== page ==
1. A Brief Literature Search Isn’t Really a Research Method

The final method used by the researchers was a “brief search” of “literature…on rates of adoption of new technologies.”  The authors explicitly state that they could have gone deeper in investigating how this research might apply to UASs, and that a follow-up study on this subject is recommended.  That they simultaneously cite the use of the literature as one of their four methodologies, yet characterize their search of the literature as “brief” and recommend a follow-up study raises serious questions.  From our perspective, the brief use of literature on technology adoption trends is far from a true research method. It’s more akin to subject matter expertise and qualitative insight that professional researchers might use to inform or validate a forecast they developed with rigorous quantitative techniques.  How it was actually used and what value it added to the research is unclear, other than allowing the authors to make the statement that because UAS are already being used “….we reject the notion that these products will not be adopted,” a statement that even a layperson with little or no knowledge of UAS could likely have made.

In sum, we see a methodology that erroneously uses Japan as an analog; uses experts for answers that are really just guesses; and relies upon a loose, limited, and ambiguous application of prior research on new technology adoption to validate the statement that UAS will, in fact, be used in America.  As much as we want to support AUVSI, the authors, their methodology, and the research results, we simply cannot.

Sometimes You Get Lucky

As a final point, we do need to acknowledge (and quickly refute) the possibility that despite the flawed methodology, the research findings are reasonable, by pure chance.  Perhaps, as the authors assert, the US commercial UAS market actually will be at least $1.15 billion in the first year after rules are approved.  And perhaps 80% of this, or roughly $900 million will be driven by the precision agriculture market.  But at the risk of disappointing the reader, and with a view toward keeping this post a reasonable length, suffice it to say that while we have high expectations for the US commercial drone market, we do not see a billion dollar market in year one.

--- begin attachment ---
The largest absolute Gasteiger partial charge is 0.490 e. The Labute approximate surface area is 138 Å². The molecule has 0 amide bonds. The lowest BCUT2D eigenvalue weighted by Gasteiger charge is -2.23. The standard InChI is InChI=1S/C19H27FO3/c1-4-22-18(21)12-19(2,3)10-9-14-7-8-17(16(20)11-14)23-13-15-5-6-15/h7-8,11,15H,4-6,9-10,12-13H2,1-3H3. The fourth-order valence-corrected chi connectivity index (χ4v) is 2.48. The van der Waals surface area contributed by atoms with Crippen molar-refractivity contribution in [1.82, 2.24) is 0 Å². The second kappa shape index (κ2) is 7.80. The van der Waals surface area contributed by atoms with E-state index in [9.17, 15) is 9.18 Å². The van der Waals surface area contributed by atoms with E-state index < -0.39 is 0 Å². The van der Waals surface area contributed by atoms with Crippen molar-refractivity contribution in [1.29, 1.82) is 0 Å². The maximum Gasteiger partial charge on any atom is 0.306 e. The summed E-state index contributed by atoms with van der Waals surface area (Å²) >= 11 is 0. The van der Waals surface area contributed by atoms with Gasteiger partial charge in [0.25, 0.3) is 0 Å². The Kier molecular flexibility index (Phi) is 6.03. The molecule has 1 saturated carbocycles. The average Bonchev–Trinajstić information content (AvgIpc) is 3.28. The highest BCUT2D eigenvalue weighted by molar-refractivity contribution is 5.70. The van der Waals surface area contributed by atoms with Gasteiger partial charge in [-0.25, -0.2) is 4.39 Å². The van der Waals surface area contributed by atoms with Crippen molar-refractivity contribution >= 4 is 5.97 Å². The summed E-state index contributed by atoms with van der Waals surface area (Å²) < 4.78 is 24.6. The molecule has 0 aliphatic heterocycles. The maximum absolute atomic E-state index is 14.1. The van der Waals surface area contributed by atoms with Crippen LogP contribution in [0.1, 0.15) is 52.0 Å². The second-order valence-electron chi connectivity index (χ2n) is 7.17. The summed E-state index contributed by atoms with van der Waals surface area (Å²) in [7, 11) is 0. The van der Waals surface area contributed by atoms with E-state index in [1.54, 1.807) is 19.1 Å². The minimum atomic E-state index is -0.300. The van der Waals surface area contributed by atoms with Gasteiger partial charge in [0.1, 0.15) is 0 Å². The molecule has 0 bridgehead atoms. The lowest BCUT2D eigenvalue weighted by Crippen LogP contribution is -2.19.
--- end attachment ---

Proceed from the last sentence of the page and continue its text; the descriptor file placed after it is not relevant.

We base our position on the deep understanding we have developed of the precision agriculture market, which is at the heart of AUVSI’s forecast.  Indeed, the many in-depth interviews we’ve conducted with farmers, precision agriculture vendors, crop scientists, crop scouts, agriculture equipment dealers, input vendors, academic researchers, manned aircraft operators, satellite imaging providers, UAS-service providers, and many others indicate a building interest in the use of remote sensing in general, and in UASs in particular, but do not support the notion that a mad-dash by farmers and their consultants to use UASs is underway or right around the bend.  And after looking at many other vertical and application markets for UAS, we do not see any – not public safety, inspection, photography, mapping or a variety of other possibilities – that can close the resulting multi-hundred million dollar gap in the AUVSI forecast created by the much slower adoption we see in precision agriculture.

Acknowledging the Effort

Of course, it’s easy to critique the work of others, and hard to do the work yourself.  In defense of the report’s authors, we need to acknowledge that they did a lot with a little.  They had a budget to work within that was much smaller than is typical for an assignment of this complexity, and they invested much more time and effort than the budget allowed.  Like virtually almost everyone else in the brand-new (some would say still non-existent) commercial UAS industry, they had limited prior exposure to the commercial UAS market, making their learning curve steep.  And they had complex agendas to meet in order to satisfy their client, AUVSI, and its many stakeholders.  In light of the foregoing, there is much for which they should be commended.  But creating a forecast for the commercial UAS industry that participants can rely upon for critical decisions is not one their accomplishments.  Indeed, it’s not what they set out to do in the first place, so they can’t really be faulted for not accomplishing it.

Looking Forward

As we look to the future of the commercial UAS market in America, we believe the need for reliable data and insights is more acute than ever.  Critical decisions about products, markets, channels, and operational best practices are being made daily, even as we write. UAS technology vendors, service providers, and end-users are relying on intuition, gut feel, or data that is very likely misleading.  Some decisions will still turn out to be right, but many others will unnecessarily result in big missed opportunities, significant wasted time and resources, disappointed customers, angry investors, disgruntled employees, and many other negative outcomes that certainly could have been avoided.

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[1] AUVSI’s forecast implies a UAS market that is likely significantly greater than the $1.14 billion in 2015 shown in the report, because it does not address the large part of the market that is currently being satisfied by offshore vendors.  The $1.14 billion represents only product supplied by US manufacturers of UAS.  It may also fail to include industry profits, though further investigation would be required to confirm this.[/fusion_builder_column][/fusion_builder_row][/fusion_builder_container]